Fifth, the tube 39, which is substantially transparent, is perforated by drilling through it in alignment with the openings 44 and 50, in order that these openings should be open to the outside of the tube 39.
At this point, the core 12 is substantially complete, and the streamer section 10 b is completed by connecting the stress members 32 and the electrical and optical bundles 36 a to 36 d at each end of the core to the streamer section end connectors, sliding the tubular lengths of open-celled foam material over the core, sliding the outer skin 26 over the foam material, and filling the annular gap 28 occupied by the foam material with kerosene or a similar fluid.
FIGS. 8 to 10 taken together show at 10 c a slightly modified version of the streamer section 10 b of FIG. 3A. The streamer section 10 c again has many features in common with the streamer section 10 a of FIGS. 2 and 3: these common features are therefore again given the same references as in FIGS. 2 and 3.
FIG. 8 shows the subassembly (or harness) made up during the manufacture of the streamer section 10 c by the method described in relation to the streamer section 10 b. This subassembly comprises the two Kevlar stress numbers 32, the encapsulated hydrophone assemblies 30, the electronics modules 34 and the bundles 36 a to 36 d, all arranged substantially as already described. The main differences lie in the cross-sectional shape of the buoyancy pills, indicated at 38 b, and of the capsules, indicated at 40 a, of the hydrophone assemblies 30.
Thus the buoyancy pills 38 b are approximately U-shaped in cross-section, and adapted to surround and lightly grip the bundles 36 a to 36 d between the limbs of the U-shape, with the extremities of the limbs of the U-shape engaging and lightly gripping the Kevlar stress members 32, as best seen in FIG. 9.
The capsule 40 a differs from the capsule 40 in relation to the shape of the locating means which locate against the Kevlar stress members 32. Thus the locating means 54 containing the grooves 56, 58 in the capsule 40 is replaced in the capsule 40 a with more flexible locating means, indicated at 54 a in FIG. 10, containing vestigial grooves 56 a, 58 a which are formed so that part of the base of each groove has a degree of flexibility.
The subassembly of FIG. 8 is again made up using glue to secure the various components to the stress members 32 where appropriate.
One other small difference between the streamer section 10 b and the streamer section 10 c lies in the cross-sectional shape of the polyurethane tube 39. Thus in the streamer section 10 c, the tube 39 is provided with circumferentially spaced small ribs 80 which extend longitudinally along its internal surface, as can be seen in FIGS. 9 and 10. These ribs 80 effectively serve to create a slight annular gap between the subassembly within the ribs 39 and the greater part of the internal surface of the tube, to ease the injection of the polyurethane plastics material into the tube around the subassembly during manufacture of the streamer section 10 c.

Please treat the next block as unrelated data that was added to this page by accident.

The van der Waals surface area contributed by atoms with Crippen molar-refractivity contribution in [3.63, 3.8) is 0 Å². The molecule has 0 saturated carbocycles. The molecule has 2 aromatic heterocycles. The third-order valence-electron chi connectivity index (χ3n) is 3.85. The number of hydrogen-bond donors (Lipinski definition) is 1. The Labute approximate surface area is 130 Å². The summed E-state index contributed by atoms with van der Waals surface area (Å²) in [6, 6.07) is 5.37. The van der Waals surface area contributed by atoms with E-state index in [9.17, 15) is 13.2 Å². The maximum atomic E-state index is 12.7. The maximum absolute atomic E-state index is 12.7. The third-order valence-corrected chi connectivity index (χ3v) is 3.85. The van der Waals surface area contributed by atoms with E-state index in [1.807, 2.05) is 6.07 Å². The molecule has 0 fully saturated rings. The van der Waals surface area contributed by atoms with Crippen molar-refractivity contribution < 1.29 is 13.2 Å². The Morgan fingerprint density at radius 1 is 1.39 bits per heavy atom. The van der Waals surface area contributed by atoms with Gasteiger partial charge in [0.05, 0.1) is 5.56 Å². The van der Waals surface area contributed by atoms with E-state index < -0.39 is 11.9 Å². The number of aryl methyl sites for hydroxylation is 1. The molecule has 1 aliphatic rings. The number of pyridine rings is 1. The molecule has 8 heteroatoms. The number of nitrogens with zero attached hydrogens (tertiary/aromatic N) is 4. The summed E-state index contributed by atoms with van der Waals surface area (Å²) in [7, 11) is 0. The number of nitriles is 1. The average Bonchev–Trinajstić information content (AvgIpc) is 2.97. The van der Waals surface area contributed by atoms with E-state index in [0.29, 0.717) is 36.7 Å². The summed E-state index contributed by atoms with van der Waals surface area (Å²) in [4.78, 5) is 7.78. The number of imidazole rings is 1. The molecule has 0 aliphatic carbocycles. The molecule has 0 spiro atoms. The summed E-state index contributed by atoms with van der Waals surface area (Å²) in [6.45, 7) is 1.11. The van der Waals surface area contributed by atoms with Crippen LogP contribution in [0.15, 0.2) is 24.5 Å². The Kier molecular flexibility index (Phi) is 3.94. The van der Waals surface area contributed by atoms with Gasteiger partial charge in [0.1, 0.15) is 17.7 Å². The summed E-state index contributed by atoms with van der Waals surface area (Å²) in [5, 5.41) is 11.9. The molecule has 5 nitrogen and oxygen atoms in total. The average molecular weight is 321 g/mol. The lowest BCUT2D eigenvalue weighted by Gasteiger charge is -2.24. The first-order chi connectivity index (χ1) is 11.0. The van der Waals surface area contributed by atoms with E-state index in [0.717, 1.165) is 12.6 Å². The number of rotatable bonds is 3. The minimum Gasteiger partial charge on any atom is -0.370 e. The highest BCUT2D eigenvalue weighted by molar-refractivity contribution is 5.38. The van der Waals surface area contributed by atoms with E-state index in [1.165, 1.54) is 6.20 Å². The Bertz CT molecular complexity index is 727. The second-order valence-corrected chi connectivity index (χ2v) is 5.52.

The embodiments of the streamer of the present invention described with reference to FIGS. 1 to 10 have a number of advantages. They have a relatively small diameter, about 48 mm, which reduces drag and facilitates deployment, recovery and storage. Additionally, acoustic performance is improved, since the hydrophones, by virtue of being encapsulated and embedded in the solid core 24, are well insulated against noise, in particular noise due to weather and mechanically induced noise due to cross flow, while at the same time being sensitive to the reflected seismic signals via the fluid communication between the interior of capsules 40 and the annular gap 28 around the core 24. And by virtue of the fact that all the main components, in particular the encapsulated hydrophone assemblies 30, the electronics modules 34, and their associated interconnections 36, are embedded in the solid core 24, they are well protected against the harsh environment in which the streamers are used and against contamination, eg by sea water, so that robustness and life of the streamers are much improved. Finally, the use of the buoyancy pills 38, 38 a or 38 b in the solid core 24 has the result that considerably less kerosene is required than in the typical streamer mentioned in the introduction.
Many modifications can be made to the described embodiments of the invention.
For example, if the formation of voids in the injected material of the core 24 can be minimised, the inlets 44, 50 to the capsules 40, and the drilling to provide communication between these inlets and the annular gap 28, can be eliminated. In this case, the capsules 40 are filled with kerosene or other suitable fluid, or a gel, and then seated, before being incorporated into the subassembly which forms the basis of the core 24. Or the injected plastics material can be replaced by a suitable gel.